Hotel lobbies and public spaces have been evolving. What started as a space to show the grandeur of the hotel has morphed into a highly active social space. In the past few years, however, the design of and programming in those spaces have seen rapid change.
About 10 years ago, hoteliers started to understand the changing guest desire to be around others. They witnessed guests choosing to sit in open spaces versus hanging around in isolated areas such as bars and restaurants that have hard walls and doors for separation. The habits of the customer started to change, and with that came a fast and furious effort to meet that change in behavior.
So, hotels started to bring all of the social experiences into the lobby, in an effort to connect people, but what resulted was instead a confusing disruption that perplexed the guest. People didn’t know where to go or who to talk to. “Can I sit here?” “Can you help me?” and “Where do I order?” became common questions from our guests. Not only did we blur the lines of operating areas, but then we added on the removal of name tags and “non-uniform” uniforms. Guests were left stumped.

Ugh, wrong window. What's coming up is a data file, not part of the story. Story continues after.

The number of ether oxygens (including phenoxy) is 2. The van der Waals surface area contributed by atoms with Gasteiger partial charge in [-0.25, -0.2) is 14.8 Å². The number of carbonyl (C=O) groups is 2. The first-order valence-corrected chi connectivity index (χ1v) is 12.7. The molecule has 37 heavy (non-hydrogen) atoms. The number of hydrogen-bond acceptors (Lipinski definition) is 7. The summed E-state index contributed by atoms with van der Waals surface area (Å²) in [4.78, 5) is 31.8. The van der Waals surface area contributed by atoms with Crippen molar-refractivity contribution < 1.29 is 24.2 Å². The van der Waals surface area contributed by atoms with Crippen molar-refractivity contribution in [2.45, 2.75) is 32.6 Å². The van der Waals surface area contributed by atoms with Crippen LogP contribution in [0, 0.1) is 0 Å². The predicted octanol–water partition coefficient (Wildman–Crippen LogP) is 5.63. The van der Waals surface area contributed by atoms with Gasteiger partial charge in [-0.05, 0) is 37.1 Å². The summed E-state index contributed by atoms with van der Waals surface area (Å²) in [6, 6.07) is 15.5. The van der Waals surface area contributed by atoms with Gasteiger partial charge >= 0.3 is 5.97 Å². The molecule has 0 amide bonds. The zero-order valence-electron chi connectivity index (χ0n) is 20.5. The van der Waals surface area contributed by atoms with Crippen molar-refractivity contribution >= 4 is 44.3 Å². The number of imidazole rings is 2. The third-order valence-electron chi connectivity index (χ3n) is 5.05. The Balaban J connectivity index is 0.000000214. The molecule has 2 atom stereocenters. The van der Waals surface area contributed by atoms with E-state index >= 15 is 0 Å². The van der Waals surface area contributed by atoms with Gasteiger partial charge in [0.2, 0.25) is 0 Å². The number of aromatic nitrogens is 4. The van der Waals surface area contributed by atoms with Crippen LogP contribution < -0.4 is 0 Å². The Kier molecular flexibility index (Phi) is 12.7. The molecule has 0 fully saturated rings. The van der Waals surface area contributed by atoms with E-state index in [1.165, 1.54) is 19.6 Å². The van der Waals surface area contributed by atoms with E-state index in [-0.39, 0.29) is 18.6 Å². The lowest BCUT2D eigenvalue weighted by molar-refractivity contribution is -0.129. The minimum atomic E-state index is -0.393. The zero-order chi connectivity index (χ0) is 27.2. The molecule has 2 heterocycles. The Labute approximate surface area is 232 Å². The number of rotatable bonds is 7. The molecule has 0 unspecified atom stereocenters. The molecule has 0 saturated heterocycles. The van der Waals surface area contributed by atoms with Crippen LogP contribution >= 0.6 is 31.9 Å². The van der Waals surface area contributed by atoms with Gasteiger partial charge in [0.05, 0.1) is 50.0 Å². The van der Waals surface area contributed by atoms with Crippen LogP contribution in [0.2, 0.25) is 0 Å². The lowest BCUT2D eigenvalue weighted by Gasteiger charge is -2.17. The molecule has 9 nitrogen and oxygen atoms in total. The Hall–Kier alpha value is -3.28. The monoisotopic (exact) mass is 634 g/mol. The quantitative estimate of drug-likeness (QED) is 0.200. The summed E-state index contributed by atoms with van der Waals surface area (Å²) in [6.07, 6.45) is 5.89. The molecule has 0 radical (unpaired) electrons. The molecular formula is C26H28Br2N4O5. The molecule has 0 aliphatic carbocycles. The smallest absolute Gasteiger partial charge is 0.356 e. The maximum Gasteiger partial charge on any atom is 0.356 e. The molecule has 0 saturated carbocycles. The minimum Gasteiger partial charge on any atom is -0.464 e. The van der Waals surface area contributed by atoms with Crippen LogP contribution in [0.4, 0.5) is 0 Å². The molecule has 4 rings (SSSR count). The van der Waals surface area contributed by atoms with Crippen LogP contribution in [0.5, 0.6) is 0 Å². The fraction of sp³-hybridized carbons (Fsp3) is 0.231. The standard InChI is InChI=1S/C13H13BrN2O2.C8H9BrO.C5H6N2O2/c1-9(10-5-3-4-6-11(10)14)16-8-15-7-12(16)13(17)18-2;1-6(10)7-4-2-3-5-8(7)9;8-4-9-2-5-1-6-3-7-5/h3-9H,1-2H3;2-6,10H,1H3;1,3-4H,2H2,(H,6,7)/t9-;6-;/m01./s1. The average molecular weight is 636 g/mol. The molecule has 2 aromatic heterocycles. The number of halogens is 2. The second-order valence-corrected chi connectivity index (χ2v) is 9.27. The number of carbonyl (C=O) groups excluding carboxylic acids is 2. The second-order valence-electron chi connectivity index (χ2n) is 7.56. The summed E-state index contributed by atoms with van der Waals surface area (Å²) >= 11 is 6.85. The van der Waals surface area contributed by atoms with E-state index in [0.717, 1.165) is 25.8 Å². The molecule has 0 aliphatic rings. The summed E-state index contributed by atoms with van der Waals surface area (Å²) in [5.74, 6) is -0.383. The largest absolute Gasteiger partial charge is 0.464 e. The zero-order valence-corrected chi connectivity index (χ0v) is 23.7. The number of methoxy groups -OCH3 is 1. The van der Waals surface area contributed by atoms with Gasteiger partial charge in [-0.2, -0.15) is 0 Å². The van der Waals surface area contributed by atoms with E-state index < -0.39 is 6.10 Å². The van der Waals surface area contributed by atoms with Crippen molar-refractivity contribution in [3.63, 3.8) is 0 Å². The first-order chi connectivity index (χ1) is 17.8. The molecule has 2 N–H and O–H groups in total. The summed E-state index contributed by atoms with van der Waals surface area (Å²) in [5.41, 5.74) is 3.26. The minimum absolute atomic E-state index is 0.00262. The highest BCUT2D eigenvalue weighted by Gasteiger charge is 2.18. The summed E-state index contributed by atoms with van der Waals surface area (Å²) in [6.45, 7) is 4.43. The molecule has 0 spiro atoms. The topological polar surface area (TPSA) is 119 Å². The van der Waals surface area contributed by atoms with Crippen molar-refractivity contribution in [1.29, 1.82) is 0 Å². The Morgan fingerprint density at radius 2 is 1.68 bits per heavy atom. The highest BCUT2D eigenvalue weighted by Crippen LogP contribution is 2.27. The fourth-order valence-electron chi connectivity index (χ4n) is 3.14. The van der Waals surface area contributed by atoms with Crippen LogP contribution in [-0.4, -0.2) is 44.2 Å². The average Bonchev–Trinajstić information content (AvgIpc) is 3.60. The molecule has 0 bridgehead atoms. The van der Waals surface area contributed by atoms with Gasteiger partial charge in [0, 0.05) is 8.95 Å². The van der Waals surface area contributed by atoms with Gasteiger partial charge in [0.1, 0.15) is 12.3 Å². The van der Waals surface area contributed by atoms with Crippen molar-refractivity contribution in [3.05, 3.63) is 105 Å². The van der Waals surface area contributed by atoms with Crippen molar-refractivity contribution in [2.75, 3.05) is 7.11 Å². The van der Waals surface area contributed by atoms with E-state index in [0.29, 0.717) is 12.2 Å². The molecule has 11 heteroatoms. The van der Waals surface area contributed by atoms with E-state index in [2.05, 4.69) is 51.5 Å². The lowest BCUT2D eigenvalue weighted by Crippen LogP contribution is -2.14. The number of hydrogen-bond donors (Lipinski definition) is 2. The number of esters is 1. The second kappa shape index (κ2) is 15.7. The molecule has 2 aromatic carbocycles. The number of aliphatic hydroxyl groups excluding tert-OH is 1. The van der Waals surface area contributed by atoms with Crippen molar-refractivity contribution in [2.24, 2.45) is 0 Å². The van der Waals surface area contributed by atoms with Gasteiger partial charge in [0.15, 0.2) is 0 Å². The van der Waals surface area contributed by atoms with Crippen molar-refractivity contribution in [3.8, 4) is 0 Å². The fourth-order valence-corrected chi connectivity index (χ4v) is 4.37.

What we are seeing today is a recalibration toward a new goal. Guests still want to be in spaces that are not isolated, but they can now better identify zones. Hotels have started to build half walls or open ceiling spaces within the larger space that help to identify intended purpose (e.g. lounge, restaurant). What we are also seeing is a delineation based on furniture style or flooring. Visual cues work well.
As an operator, having the F&B in the middle of the core social space is desirable. Not only do people want to see and be seen, but it makes it less difficult to pull people into the space. Disney mastered this a long time ago, as did international airports with their duty-free areas. They don’t allow you to move throughout spaces without being enticed to see what you don’t know that you need. In a hotel, if you can easily circumvent the F&B and head right to your room, then we have lost the ability to get one more drink or cup of coffee. You might choose to head outside for that muffin instead of checking out our beautiful (and delicious) presentation right in front of you. Let’s be honest: hotels have some of the most talented people in our industry and are more committed to quality than ever. The core intention of the lobby needs to be respected. People need a place to gather and rest. Lobbies serve an important role in setting the stage for the quality of the hotel. We can breach and merge areas together, but need to remember that navigating through spaces should be intuitive to the guest. Guests should always feel welcome and at home. They have paid good money to be there, and we need to help them get the most of their time with us.